As you can see, when I bought the Deville it lacked a lock cylinder for opening the trunk! Yesterday I set out to try to get it open, and possibly rig something up to be able to continue to do so until I can do a proper repair.
Though I do now have a factory service manual, I couldn’t find any detail on the trunk latch anywhere. I’m sure it’s in there, but I was too impatient to keep leafing through the PDF, and just went to work at it.
In my ignorance to the operation of the latch, I assumed I would have to remove the rear seat and either crawl through the space into the trunk, or poke at the mechanism with a stick. After getting the rear seat out, I discovered a few interesting things.
First, there is a bit of a dried puddle of rusty water on the passenger side. I didn’t shoot a picture of it, but I’ll be sure to capture it next time. The rust doesn’t come as a huge surprise to me as I was aware of some small holes around the bottom of the rear window where rust has completely consumed the metal. However, I didn’t expect the volume of water that has apparently entered the vehicle. I suspect there is a good chance that there is more serious damage to the roof, and window opening in the back. We’ll discover more as we go along.
The next realization was that there is NO WAY I was going to crawl into the trunk from the back seat. In fact, I’m not sure any adult, or even a child old enough to understand the task could fit. Worse still, my assumption that there would be some failsafe lever or latch in the trunk was faulty. I know in more modern vehicles this was added due to some legislation or similar relating to people being locked in trunks.
So, I got my flashlight, and started peering into the keyhole to see if I could figure it out. Lo and behold! It appears as though I can just stick a nice flat head screwdriver in there to open it up.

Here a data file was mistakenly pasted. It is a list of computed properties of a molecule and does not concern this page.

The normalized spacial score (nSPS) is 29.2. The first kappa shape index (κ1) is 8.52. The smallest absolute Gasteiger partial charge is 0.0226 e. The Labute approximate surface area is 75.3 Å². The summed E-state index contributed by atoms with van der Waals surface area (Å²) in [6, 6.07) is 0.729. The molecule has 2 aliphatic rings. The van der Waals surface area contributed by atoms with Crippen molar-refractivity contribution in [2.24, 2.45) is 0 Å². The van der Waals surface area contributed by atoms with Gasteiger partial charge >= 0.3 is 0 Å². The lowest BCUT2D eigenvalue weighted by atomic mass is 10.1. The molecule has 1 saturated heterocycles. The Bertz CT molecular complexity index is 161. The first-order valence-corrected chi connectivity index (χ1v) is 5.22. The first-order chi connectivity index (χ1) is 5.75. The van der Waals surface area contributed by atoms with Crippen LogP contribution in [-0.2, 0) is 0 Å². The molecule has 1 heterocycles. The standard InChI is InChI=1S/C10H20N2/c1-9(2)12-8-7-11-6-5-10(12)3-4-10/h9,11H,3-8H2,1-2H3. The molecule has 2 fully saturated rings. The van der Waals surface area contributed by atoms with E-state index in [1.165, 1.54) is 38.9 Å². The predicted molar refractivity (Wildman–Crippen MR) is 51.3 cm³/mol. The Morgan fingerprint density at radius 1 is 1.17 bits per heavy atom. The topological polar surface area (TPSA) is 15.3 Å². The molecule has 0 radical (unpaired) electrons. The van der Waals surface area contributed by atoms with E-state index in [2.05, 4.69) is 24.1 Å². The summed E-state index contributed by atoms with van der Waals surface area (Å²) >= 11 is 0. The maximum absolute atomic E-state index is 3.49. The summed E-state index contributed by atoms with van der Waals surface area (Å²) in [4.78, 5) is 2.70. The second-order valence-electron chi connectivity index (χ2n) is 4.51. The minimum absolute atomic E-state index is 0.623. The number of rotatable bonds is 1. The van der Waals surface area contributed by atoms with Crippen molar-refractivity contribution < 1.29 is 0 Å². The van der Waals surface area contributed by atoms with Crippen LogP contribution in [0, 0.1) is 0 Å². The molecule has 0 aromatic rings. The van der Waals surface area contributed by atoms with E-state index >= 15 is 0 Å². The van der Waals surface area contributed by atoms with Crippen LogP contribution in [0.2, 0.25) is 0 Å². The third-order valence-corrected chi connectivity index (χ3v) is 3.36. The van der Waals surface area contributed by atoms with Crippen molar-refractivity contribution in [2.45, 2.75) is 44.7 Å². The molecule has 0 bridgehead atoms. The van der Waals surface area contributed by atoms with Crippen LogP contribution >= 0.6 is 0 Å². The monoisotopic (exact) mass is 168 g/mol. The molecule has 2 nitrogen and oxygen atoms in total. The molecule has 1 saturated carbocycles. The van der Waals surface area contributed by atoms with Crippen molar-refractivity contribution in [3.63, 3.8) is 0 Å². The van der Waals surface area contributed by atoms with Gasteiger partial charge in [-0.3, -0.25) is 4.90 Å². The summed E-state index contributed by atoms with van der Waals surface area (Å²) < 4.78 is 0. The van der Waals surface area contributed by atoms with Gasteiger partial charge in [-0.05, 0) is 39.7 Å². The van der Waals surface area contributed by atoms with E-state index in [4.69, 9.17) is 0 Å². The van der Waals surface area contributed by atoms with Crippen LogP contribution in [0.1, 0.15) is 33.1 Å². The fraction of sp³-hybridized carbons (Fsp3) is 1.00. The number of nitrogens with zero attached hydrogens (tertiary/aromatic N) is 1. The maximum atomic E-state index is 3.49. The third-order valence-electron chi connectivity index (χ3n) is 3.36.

I had hoped to find something interesting in the trunk, but it was the usual. Some “spare” parts for the car and a cardboard box, probably used to lay on while working on the car. Pretty typical, nothing really exciting that might give some hint of the glamorous history of the car.
What I did find however is something that surprised me. I knew that Cadillac has had a mechanism for their trunks which gracefully pull it closed, so you aren’t required to slam the hood, but had no idea that this was standard or optional equipment on a car this old! I noticed that the latch was kinda strange, and seemed to “float”, and had a small contact for a switch. Further investigation showed some sort of hydraulic cylinder which probably does most of the work, which is pictured below. I’ll have to do some research on this to see if it was standard or optional. The best part, it even still works!
More interestingly still, there appeared to be some sort of solenoid attached to the latch, which you can sorta see on the right in the picture above where the screwdriver is in the lock. It has wires going to it and everything. This leads me to believe that there may be some electronic release for the trunk, but I have no clue where the switch for it is!
All in all, a successful hunting expedition, and rather informative, and my helper seemed to approve!